Teacher resources and professional development across the curriculum

Teacher professional development and classroom resources across the curriculum

Monthly Update sign up
Mailing List signup
Learning Math Home
Session 6, Part A: The Pythagorean Theorem
Session 6 Part A Part B Part C Homework
geometry Site Map
Session 6 Materials:

Session 6, Part A:
The Pythagorean Theorem

In This Part: Calculating Area | Squares Around a Right Triangle | The Theorem

In a right triangle, the side opposite the right angle (side c in all of the pictures in Problem A2) is called the hypotenuse.

The problems you just solved illustrate the Pythagorean theorem: In a right triangle, the square built on the hypotenuse is equal in area to the sum of the squares built on the other two sides.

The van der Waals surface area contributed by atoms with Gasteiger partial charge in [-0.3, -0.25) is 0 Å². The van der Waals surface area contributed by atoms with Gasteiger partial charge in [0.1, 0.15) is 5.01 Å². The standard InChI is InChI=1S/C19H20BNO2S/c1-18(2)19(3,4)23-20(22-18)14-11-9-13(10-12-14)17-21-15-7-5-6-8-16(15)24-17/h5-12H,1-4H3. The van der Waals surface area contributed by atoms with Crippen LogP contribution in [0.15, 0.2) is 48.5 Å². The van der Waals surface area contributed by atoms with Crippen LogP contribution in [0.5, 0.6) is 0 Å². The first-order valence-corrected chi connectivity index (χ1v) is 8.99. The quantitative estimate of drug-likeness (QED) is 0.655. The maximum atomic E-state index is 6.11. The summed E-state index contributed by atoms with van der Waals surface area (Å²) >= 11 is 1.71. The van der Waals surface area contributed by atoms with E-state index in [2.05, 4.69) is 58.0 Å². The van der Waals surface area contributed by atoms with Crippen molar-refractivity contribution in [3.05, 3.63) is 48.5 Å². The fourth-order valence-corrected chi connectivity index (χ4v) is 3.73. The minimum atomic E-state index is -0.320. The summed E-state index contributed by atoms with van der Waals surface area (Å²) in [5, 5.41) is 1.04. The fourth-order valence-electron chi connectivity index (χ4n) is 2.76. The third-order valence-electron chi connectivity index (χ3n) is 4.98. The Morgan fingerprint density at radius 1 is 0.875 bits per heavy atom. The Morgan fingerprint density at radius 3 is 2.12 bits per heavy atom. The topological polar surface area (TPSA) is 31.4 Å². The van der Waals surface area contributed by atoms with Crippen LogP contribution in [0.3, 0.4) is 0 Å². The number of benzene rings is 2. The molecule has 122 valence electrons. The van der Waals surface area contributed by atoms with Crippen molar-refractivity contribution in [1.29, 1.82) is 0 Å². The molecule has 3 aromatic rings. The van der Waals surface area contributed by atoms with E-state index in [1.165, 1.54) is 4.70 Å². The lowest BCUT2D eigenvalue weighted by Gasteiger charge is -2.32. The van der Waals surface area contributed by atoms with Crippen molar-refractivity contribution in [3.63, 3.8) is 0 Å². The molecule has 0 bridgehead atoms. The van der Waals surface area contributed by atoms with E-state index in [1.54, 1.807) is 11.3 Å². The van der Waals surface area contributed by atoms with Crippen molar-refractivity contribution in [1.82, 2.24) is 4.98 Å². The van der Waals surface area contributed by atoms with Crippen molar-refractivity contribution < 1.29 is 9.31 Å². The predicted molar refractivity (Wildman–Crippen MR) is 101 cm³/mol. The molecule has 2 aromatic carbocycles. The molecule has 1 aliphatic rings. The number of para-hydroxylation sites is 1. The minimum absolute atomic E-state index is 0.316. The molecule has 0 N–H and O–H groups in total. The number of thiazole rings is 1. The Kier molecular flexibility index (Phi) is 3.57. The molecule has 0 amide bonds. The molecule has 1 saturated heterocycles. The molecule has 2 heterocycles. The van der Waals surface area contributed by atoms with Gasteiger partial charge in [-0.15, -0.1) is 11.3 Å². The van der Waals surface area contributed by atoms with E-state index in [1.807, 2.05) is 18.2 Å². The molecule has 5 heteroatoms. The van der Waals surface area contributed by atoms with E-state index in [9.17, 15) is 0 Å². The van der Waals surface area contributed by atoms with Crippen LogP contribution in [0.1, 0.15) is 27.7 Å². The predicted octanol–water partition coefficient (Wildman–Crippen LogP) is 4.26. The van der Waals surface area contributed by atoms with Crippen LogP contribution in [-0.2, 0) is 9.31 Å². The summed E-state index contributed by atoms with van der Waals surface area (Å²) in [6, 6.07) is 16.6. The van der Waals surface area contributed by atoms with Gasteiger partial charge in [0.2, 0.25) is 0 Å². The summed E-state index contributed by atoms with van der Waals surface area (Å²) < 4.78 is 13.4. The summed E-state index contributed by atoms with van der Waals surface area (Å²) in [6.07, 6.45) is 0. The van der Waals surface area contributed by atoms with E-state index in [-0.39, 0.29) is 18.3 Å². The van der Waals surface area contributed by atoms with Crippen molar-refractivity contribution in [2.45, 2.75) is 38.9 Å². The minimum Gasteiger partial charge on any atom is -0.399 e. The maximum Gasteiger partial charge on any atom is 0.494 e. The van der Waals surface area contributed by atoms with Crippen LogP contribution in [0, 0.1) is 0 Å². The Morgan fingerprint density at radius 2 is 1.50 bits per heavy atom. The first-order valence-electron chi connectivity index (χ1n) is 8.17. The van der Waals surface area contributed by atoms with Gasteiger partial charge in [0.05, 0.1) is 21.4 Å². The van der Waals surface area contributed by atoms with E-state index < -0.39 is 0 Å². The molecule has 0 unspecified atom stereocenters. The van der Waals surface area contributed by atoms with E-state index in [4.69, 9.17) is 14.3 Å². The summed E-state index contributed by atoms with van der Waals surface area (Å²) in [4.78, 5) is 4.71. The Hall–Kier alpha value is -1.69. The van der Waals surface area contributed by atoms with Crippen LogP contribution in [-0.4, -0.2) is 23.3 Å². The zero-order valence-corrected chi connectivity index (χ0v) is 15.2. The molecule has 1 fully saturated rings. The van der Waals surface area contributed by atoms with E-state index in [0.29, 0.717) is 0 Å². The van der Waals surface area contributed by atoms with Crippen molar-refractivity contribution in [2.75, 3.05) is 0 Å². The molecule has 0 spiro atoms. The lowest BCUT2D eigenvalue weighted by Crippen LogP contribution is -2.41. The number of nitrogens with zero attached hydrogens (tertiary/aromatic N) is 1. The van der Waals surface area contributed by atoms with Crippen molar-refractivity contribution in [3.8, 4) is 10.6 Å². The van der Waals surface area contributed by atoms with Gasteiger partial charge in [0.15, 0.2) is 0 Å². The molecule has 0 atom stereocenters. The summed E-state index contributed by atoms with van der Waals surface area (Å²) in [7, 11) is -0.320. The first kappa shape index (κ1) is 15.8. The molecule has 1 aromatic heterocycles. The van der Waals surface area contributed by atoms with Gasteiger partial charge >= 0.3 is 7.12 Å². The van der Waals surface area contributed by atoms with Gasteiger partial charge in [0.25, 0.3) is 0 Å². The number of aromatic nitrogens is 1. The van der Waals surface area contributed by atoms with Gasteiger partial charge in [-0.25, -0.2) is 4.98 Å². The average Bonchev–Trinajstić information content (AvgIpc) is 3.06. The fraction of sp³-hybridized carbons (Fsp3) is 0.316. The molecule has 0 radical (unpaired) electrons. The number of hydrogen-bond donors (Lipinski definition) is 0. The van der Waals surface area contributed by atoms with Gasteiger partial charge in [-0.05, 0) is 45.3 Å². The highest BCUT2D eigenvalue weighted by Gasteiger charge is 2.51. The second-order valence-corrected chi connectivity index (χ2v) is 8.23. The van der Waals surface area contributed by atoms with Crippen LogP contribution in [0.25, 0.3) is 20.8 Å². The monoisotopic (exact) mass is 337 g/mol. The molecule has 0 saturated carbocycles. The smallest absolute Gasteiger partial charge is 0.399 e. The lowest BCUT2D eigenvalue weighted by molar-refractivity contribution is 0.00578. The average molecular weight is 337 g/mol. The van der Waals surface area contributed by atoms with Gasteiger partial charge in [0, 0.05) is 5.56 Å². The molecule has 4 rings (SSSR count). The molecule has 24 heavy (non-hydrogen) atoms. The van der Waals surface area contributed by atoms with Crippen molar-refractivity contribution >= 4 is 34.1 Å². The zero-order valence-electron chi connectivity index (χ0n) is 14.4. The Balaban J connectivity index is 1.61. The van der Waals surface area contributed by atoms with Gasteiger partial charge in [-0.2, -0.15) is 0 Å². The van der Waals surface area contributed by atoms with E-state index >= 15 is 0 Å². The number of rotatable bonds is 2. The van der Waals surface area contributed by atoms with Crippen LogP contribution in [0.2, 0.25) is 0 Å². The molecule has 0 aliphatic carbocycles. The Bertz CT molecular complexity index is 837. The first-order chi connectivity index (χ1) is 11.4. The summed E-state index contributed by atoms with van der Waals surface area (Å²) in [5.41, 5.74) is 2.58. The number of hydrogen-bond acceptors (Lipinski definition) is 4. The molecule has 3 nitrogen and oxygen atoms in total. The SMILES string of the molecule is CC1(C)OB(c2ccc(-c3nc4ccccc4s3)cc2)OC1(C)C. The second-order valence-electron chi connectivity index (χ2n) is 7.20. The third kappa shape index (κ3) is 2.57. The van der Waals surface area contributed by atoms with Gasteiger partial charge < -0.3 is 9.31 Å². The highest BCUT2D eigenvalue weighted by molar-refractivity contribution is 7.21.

Today, most people think of the theorem as stating a relationship among three numbers, a, b, and c, which represent the lengths of the sides of a right triangle.

The Pythagorean theorem is named for Pythagoras, a Greek mathematician who lived from about 569-500 B.C.E., around the same time as Lao-Tse, Buddha, and Confucius. Pythagoras was the leader of a society that would likely be considered a cult by modern standards. They studied mathematics and numerology, were very superstitious about what they ate and how they lived, and were sworn to secrecy.


Part A: The Theorem adapted from Connected Geometry, developed by Educational Development Center, Inc. p. 197. © 2000 Glencoe/McGraw Hill. Used with permission. www.glencoe.com/sec/math

Next > Part B: Proving the Pythagorean Theorem

Learning Math Home | Geometry Home | Glossary | Map | ©

Session 6: Index | Notes | Solutions | Video


© Annenberg Foundation 2017. All rights reserved. Legal Policy